Rumours have begun to circulate about the re-emergence of the iconic VW hippy-van, a beloved road-trip staple and unparalleled adventure machine. Board member, Dr. Heinz-Jakob Neusser spilled the beans at the recent New York Auto Show that Volkswagen is in fact working on producing an electric version of the classic camper bus.
Years of sourcing VW buses from Kijiji, Craigslist and auto-trader websites have long left van enthusiasts wondering why production for the popular vehicle ever halted in the first place. The first VW camper was produced in 1950, and in the ’70s, production for the iconic bus was outsourced to Brazil due to a number of changing German safety regulations. In 2013, the assembly-line was halted all together because the vehicles failed to meet a 2014 modification to Brazilian safety standards, including the requirements of ABS and multiple airbags.
The rumours have been confirmed that Volkswagen is producing an electric version of the classic camper bus.
However, with these requirements in mind and a vision of re-invigorating sales in the US, it looks like Volkswagen may be re-introducing the cult-classic with a modern twist of sustainability to create the ultimate form of hippy transportation. Neusser spoke to Autocar about the importance of maintaining a number of “very important” original hippy-bus features. “First the wide, solid, D-Pillar, second the boxy design of the centre section and, thirdly, the front end must have a very short overhang. The distance from the A-pillar to the front end must be very short.”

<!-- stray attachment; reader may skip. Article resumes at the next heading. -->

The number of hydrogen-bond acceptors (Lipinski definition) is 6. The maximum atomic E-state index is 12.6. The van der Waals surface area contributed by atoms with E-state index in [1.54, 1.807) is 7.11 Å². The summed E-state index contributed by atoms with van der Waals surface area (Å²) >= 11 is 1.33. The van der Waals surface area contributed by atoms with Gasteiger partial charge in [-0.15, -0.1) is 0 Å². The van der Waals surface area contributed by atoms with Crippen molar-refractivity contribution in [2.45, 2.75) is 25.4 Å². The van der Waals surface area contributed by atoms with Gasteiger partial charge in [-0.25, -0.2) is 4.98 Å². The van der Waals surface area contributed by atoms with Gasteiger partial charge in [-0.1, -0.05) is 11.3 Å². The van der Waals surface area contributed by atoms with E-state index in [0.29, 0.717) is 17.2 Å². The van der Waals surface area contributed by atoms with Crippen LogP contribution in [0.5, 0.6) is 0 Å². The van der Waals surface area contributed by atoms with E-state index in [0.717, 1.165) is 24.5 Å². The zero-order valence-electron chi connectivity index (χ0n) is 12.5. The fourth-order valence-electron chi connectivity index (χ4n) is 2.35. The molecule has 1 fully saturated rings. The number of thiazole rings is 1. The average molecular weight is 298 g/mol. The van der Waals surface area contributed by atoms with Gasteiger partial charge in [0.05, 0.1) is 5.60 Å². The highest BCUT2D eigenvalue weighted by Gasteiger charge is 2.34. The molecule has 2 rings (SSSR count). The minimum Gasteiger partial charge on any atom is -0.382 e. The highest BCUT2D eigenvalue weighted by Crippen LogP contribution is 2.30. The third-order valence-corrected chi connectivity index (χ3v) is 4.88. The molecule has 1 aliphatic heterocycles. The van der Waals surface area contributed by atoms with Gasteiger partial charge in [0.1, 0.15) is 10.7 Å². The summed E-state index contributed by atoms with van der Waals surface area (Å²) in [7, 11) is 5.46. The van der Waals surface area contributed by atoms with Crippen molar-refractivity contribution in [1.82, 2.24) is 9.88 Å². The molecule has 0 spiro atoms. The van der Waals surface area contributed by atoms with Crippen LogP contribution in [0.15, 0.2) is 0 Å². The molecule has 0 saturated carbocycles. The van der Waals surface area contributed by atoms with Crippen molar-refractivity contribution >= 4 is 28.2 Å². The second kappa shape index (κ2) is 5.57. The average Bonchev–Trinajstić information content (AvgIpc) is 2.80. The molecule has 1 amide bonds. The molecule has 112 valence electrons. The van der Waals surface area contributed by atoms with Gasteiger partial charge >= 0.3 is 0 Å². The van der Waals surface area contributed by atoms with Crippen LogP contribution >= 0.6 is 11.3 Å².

We can only keep our fingers crossed that it maintains the original aesthetic, unlike previous vehicle concepts.
Re-launching the hippy-bus seems too good to be true—is it possible that Neusser is just getting our hopes up? Unfortunately the new electric model of the hippy-classic is still a concept car, and releasing it to the masses depends largely on manufacturing cost. As Outsideonline points out, the company has a track record of teasing hippy-bus diehards with promises of re-initiating the VW factory lines with updated versions of the classic vehicle, including the 2001 Retro Microbus and 2011 Bulli. Still, it’s worth noting that neither of these versions hold a candle to the original design. If Volkswagen does revive the old bus from the dead, we can only keep our fingers crossed that it maintains the original aesthetic, rather than slapping the VW logo on a Yaris and trying to make it cool, like the aforementioned 2011 concept.